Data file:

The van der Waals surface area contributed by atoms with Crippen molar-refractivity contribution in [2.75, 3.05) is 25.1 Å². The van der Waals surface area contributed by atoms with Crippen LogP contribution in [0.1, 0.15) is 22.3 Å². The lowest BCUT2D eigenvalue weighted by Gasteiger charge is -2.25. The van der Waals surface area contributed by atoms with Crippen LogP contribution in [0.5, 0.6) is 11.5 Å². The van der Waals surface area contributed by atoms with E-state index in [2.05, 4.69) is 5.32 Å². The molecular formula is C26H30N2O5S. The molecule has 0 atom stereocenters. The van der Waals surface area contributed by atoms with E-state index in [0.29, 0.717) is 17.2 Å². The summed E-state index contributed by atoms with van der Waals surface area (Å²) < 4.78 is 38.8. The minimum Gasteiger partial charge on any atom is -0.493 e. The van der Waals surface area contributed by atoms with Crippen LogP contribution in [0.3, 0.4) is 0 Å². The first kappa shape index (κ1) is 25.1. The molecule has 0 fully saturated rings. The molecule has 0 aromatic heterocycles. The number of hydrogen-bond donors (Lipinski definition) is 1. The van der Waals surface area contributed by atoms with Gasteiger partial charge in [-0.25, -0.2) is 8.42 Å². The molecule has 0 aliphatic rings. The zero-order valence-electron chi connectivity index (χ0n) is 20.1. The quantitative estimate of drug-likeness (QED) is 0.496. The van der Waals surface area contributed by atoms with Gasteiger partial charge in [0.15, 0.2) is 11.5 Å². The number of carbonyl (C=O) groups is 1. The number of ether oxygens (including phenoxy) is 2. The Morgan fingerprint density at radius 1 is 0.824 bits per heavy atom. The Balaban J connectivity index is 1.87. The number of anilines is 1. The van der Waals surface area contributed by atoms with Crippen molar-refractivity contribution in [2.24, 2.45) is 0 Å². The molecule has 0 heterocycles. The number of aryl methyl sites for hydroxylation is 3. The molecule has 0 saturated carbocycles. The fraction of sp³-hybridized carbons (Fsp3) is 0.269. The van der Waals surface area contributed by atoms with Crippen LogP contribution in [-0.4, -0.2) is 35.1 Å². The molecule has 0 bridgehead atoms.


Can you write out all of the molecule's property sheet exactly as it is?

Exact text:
The van der Waals surface area contributed by atoms with Crippen molar-refractivity contribution in [2.75, 3.05) is 25.1 Å². The van der Waals surface area contributed by atoms with Crippen LogP contribution in [0.1, 0.15) is 22.3 Å². The lowest BCUT2D eigenvalue weighted by Gasteiger charge is -2.25. The van der Waals surface area contributed by atoms with Crippen LogP contribution in [0.5, 0.6) is 11.5 Å². The van der Waals surface area contributed by atoms with E-state index in [2.05, 4.69) is 5.32 Å². The molecular formula is C26H30N2O5S. The molecule has 0 atom stereocenters. The van der Waals surface area contributed by atoms with E-state index in [0.29, 0.717) is 17.2 Å². The summed E-state index contributed by atoms with van der Waals surface area (Å²) < 4.78 is 38.8. The minimum Gasteiger partial charge on any atom is -0.493 e. The van der Waals surface area contributed by atoms with Crippen LogP contribution in [0.3, 0.4) is 0 Å². The first kappa shape index (κ1) is 25.1. The molecule has 0 fully saturated rings. The molecule has 0 aromatic heterocycles. The number of hydrogen-bond donors (Lipinski definition) is 1. The van der Waals surface area contributed by atoms with Gasteiger partial charge in [-0.25, -0.2) is 8.42 Å². The molecule has 0 aliphatic rings. The zero-order valence-electron chi connectivity index (χ0n) is 20.1. The quantitative estimate of drug-likeness (QED) is 0.496. The van der Waals surface area contributed by atoms with Gasteiger partial charge in [0.15, 0.2) is 11.5 Å². The number of carbonyl (C=O) groups is 1. The number of ether oxygens (including phenoxy) is 2. The Morgan fingerprint density at radius 1 is 0.824 bits per heavy atom. The Balaban J connectivity index is 1.87. The number of anilines is 1. The van der Waals surface area contributed by atoms with Crippen molar-refractivity contribution in [2.24, 2.45) is 0 Å². The molecule has 0 heterocycles. The number of aryl methyl sites for hydroxylation is 3. The molecule has 0 saturated carbocycles. The fraction of sp³-hybridized carbons (Fsp3) is 0.269. The van der Waals surface area contributed by atoms with Crippen LogP contribution in [-0.4, -0.2) is 35.1 Å². The molecule has 0 bridgehead atoms.